Films in the first year of the XPN festival explored the work of musicians like Edward Sharpe and the Magnetic Zeros and Paul Simon.
University of Pennsylvania’s radio station, 88.5 WXPN, hosted its first annual music film festival this past weekend. Thursday, April 26, night opened the weekend’s events at University of Pennsylvania’s Annenberg Center, just blocks from the radio station.
Festival attendees flocked to the festival’s opening film, “Big Easy Express,” which documents the adventurous journey of indie-folk acts Mumford & Sons, Edward Sharpe and the Magnetic Zeros and Old Crow Medicine Show as they set out for a tour from Oakland to New Orleans by vintage train.
The bands intended to play music across the country “the way they [audience members] saw it 100 years ago,” prompting the tour name, the Railroad Revival tour.
“Well over 100 people were on the train,” director Emmett Malloy, who also directed “The White Stripes Under Great Northern Lights,” said. “The bands brought their friends and families. It was definitely chaotic.”
During the week and a half excursion, the tour stopped in six cities along the nearly 3,000-mile route for sold out live performances along the railroad’s course.
On opening night, audience members at the screening clapped their hands and stomped their feet to scenes of Edward Sharpe and the Magnetic Zeros’ live performance of “Home.”
“I thought the [Big Easy Express] was great,” said festival attendee Keith Gibialante. “It has a good buzz about it, good story line and great music.”
The jubilant ambiance that was evident in performances shown in the documentary was also seen at the screening.
“I honestly got lost in the movie to the point that I felt like I was at a concert,” festival attendee Naomi Small said. “The experience was fun.”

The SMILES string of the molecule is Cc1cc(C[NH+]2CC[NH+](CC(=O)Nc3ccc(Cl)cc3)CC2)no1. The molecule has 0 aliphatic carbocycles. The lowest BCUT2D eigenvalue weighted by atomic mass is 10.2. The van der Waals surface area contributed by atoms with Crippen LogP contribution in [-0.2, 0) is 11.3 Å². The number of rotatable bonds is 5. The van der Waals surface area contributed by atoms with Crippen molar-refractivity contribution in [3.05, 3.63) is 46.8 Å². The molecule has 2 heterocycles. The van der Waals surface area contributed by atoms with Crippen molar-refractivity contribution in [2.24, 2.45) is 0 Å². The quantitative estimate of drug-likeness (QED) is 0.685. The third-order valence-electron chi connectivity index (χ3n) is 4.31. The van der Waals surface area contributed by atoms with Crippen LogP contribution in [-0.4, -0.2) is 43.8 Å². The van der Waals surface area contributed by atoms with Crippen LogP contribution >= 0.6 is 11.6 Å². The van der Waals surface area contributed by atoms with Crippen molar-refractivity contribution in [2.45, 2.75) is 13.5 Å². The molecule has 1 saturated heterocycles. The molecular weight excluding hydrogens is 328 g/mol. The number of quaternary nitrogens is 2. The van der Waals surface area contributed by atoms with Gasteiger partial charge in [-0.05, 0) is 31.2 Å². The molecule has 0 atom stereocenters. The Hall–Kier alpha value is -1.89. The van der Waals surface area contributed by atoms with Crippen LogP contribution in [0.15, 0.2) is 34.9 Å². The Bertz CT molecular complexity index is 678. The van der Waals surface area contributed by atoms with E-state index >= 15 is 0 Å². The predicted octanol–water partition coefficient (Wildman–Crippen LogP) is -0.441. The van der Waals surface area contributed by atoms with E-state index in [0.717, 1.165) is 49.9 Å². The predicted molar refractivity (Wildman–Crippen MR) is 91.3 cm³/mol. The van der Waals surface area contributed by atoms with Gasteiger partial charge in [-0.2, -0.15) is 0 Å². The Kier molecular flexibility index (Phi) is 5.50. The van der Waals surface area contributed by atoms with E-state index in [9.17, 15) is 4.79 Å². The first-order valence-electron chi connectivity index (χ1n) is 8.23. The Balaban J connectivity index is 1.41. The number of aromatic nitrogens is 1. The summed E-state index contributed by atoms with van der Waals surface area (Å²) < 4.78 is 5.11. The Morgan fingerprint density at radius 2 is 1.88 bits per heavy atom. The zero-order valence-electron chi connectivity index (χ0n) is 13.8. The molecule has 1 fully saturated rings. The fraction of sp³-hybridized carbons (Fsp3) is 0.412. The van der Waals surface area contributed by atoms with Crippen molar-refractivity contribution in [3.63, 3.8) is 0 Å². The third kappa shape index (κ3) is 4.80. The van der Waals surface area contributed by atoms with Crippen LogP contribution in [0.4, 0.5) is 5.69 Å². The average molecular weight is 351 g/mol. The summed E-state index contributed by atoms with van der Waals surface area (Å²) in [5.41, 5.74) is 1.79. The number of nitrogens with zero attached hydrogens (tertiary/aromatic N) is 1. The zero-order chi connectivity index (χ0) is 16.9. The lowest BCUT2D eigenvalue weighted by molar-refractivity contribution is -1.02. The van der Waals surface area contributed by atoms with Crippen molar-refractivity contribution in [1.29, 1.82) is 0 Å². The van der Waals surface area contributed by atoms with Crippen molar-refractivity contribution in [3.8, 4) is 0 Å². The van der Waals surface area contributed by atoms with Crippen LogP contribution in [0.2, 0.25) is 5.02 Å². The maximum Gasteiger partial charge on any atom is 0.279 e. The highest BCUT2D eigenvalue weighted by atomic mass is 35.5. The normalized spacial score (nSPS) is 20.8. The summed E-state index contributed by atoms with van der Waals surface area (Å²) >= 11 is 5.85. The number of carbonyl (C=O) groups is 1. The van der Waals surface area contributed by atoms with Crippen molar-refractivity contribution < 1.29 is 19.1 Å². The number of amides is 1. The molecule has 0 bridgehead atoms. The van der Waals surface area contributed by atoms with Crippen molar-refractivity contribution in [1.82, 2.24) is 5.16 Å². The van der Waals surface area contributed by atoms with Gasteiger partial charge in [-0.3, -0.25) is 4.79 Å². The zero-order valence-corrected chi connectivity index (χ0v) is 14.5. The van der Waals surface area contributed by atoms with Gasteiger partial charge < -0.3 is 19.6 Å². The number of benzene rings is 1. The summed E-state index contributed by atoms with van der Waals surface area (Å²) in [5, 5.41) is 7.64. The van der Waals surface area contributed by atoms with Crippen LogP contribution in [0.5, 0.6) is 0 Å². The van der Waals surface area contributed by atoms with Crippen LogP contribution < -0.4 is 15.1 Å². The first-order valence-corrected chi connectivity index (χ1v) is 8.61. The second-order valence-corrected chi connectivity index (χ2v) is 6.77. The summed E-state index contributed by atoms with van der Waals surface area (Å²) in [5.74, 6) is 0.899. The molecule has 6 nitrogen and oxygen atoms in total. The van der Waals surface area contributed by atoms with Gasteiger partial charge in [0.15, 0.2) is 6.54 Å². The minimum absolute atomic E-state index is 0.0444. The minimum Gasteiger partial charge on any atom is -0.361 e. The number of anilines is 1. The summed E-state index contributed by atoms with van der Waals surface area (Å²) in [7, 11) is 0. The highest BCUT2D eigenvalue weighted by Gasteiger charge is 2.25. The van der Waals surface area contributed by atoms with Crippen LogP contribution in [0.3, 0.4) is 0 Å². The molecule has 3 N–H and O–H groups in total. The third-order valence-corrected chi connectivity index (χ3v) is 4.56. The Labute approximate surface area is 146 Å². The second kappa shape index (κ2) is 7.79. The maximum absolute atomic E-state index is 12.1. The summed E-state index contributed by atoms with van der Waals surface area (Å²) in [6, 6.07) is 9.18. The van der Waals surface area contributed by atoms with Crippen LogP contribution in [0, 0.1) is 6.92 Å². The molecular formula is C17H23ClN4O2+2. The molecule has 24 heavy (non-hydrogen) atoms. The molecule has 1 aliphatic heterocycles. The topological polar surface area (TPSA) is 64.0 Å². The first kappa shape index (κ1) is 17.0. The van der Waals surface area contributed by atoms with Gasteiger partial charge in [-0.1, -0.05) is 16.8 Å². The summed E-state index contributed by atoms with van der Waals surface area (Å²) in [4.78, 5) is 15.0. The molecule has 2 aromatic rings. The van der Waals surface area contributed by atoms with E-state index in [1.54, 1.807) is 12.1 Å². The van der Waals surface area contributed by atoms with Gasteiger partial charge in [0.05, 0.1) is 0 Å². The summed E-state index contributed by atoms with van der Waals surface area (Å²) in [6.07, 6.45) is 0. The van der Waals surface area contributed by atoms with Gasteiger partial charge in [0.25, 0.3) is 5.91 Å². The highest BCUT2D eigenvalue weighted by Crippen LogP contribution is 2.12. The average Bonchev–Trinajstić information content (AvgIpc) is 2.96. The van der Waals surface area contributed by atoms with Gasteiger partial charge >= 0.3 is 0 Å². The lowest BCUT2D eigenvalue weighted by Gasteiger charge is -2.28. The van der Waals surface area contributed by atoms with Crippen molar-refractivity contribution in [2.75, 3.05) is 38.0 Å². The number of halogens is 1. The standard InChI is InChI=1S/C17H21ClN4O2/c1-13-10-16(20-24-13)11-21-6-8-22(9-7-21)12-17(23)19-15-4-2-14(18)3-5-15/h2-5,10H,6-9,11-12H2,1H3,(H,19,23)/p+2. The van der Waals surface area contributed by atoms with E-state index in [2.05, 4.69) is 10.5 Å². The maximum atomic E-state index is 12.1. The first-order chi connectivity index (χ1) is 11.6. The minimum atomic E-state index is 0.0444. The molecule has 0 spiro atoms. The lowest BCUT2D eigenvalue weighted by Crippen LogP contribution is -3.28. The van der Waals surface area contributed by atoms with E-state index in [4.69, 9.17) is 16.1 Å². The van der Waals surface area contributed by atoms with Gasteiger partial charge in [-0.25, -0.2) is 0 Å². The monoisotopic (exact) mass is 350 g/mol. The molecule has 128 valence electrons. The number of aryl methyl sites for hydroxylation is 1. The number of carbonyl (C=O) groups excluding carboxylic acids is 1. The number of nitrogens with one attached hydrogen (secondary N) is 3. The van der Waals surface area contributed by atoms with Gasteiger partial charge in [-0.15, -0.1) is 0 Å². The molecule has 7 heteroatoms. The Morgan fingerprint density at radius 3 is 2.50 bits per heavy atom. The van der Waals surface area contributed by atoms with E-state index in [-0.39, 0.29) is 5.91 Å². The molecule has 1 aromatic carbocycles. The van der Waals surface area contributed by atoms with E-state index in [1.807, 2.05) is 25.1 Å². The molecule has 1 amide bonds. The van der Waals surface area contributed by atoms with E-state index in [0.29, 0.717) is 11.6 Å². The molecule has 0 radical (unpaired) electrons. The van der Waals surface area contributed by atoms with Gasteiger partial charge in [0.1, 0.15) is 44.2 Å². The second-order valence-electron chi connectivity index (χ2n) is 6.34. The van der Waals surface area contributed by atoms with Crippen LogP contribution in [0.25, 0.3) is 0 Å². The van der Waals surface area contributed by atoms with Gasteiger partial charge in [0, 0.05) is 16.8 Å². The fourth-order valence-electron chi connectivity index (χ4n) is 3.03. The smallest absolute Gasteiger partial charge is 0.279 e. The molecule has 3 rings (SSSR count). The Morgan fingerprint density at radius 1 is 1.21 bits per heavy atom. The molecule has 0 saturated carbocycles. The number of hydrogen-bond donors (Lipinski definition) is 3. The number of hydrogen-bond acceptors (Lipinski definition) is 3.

With a film crew of eight people, Malloy filmed from the moment the bands woke up, often into the late hours of the night. For the documentary to be “successful,” Malloy said he intended to be a fly on the wall.
“I wanted to keep the vibe chill so [the bands] would be comfortable and relaxed,” Malloy said. “When I filmed the White Keys documentary I learned how to blend in. I wanted the bands to act naturally as if no cameras were there.”
Malloy’s documentary was one of 20 films screened at the festival.
Mark Ford’s documentary, “Uprising: Hip Hop & The LA Riots,” also hit festival screens on Saturday and Sunday night. The film recounts the Los Angeles riots and the role that hip-hop played in the chaos.
Probably the most memorable film of the whole weekend was “Sound of Noise,” a comedy based on a cop with an “allergy” to music, who must face a gang of terrorist drummers that lead a symphonic attack on his city.
The diverse array of films brought out a lot of viewers to XPN’s festival, which was hosted in part by the Philadelphia Film Society.
General manager of WXPN, Roger LeMay said he hopes to expand the annual festival next year. LaMay added that he intends to add live events and pair movies and musical performances.
Joseph Schaefer can be reached at firstname.lastname@example.org.